But, for the sake of argument, let us withdraw our shop organization theory and accept as correct the centralist theory that the highly developed shop organizations of modern industry, which know all about production, will be superseded in the new society by the labor unions, which know nothing about production. And then let us examine in order to learn if the labor unions, as future producing organizations, should be centralized or not.

The term centralization as used by the centralists in relation to industry, means the bringing of great groups of workers and vast industrial processes under the arbitrary control of a few individuals. Let us admit at once that the combination of the ownership of great industries into the hands of a few men is throwing the workers involved directly under the control of these men, who are using their power in the most arbitrary fashion, compelling the workers to give them more and more of their product. The modern industries, as regards the relations of the workers and capitalists, are, therefore, admittedly centralized. But as exploitation of the workers will cease with the fall of capitalism, and masters and slaves will be merged into one arm of producers, this phase of industrial centralization will pass away. The workers will be free; they will no longer need to be compelled to work; the centralized boss will vanish. The sole problem then will be the best way of exploiting the industrial processes. Our task is therefore to learn whether industrial processes of modern industries are centralized.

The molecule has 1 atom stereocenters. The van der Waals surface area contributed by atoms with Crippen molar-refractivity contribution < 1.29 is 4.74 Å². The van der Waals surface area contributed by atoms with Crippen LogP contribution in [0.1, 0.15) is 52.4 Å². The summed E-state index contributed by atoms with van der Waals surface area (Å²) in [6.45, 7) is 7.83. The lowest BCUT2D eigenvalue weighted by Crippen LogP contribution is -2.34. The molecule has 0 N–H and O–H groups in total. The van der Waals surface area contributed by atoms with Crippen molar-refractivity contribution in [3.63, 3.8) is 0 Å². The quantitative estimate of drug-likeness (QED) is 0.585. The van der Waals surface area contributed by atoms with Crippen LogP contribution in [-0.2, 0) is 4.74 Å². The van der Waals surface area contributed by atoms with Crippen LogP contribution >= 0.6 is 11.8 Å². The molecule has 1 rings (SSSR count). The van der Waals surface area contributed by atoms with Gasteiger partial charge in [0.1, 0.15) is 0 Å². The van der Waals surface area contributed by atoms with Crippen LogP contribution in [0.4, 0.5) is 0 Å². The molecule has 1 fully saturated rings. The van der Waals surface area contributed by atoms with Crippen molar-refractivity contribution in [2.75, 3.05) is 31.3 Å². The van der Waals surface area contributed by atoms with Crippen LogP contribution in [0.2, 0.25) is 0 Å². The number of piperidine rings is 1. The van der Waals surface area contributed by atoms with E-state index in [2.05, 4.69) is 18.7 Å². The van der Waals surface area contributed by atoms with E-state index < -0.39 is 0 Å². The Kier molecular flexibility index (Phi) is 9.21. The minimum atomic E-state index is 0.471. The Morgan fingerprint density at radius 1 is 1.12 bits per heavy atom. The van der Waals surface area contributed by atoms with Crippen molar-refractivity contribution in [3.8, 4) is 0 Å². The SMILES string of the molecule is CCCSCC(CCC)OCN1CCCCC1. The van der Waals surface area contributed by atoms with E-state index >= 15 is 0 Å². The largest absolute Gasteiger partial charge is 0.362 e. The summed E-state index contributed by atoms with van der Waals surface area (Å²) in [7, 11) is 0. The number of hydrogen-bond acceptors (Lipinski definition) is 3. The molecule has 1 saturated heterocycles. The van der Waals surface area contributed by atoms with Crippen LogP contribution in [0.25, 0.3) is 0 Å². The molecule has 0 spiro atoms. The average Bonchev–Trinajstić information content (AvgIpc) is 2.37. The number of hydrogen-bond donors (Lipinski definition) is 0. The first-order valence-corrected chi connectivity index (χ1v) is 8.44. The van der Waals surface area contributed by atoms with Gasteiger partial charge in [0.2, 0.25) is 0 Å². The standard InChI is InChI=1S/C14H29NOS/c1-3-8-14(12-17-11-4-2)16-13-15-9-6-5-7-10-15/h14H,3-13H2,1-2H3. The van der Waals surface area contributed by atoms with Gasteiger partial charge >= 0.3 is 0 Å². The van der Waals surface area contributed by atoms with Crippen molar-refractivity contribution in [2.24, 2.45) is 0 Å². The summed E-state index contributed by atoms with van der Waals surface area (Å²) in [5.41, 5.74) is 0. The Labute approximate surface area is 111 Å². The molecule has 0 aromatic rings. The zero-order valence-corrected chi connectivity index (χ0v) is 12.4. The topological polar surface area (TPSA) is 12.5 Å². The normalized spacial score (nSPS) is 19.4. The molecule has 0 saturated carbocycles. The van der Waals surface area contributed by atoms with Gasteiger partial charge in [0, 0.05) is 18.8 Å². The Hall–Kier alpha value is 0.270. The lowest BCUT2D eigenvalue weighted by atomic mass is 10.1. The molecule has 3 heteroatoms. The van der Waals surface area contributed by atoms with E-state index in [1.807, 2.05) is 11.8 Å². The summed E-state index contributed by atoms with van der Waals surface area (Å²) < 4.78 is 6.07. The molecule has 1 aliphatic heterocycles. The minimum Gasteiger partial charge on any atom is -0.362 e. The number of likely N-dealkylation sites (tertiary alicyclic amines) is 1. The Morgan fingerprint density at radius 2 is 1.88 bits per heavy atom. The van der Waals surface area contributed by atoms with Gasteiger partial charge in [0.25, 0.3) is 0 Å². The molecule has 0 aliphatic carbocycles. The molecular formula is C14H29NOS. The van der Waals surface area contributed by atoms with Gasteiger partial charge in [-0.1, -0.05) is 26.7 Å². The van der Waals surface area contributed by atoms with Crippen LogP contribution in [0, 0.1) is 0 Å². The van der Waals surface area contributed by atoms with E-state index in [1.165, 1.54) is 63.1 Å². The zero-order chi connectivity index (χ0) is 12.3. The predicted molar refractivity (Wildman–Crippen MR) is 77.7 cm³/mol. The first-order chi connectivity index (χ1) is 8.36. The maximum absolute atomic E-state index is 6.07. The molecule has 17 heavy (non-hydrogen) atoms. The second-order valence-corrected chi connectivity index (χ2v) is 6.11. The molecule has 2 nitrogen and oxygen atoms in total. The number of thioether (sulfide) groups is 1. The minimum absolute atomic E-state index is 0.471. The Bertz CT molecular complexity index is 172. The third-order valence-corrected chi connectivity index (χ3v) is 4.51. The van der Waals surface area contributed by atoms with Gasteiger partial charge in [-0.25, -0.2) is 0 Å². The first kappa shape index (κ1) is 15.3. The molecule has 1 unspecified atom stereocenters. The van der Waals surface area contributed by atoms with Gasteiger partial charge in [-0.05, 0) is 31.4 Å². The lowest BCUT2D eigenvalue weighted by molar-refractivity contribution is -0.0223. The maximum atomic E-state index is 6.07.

Let us admit at once, that unquestionably a certain amount of centralization does exist in the operation of the industrial processes. But let us call attention to the facts that this centralization is distinctly detrimental to industry, and that it is in course of rapid disappearance. Or in other words, that the tendency in modern industry is from a partial centralization to a completer decentralization of the industrial processes. Let us first outline why industrial decentralization is necessary; then indicate the germ of industrial centralization, and, finally, conclude by a typical example of decentralization in modern industry.

Industrial processes are based on natural laws which submit to no arbitrary authority. They can be best exploited when the workers thoroughly understand them and shape their conduct strictly in accordance with their mandates. Any attempt to run counter to these laws, whether through ignorance or arbitrariness, inevitably results in decreased efficiency. So vast and complicated is modern industry that no one man, or central group of men, can possibly be sufficiently informed to direct the operations of the vast armies of workers in such manner as to produce the greatest efficiency. Specialization, which necessarily carries with it decentralization of power, is inevitable. The man on the job must be given autonomy to perform the task in hand in order to develop the greatest efficiency. This applies equally to an individual worker, shop, or an industry as a whole.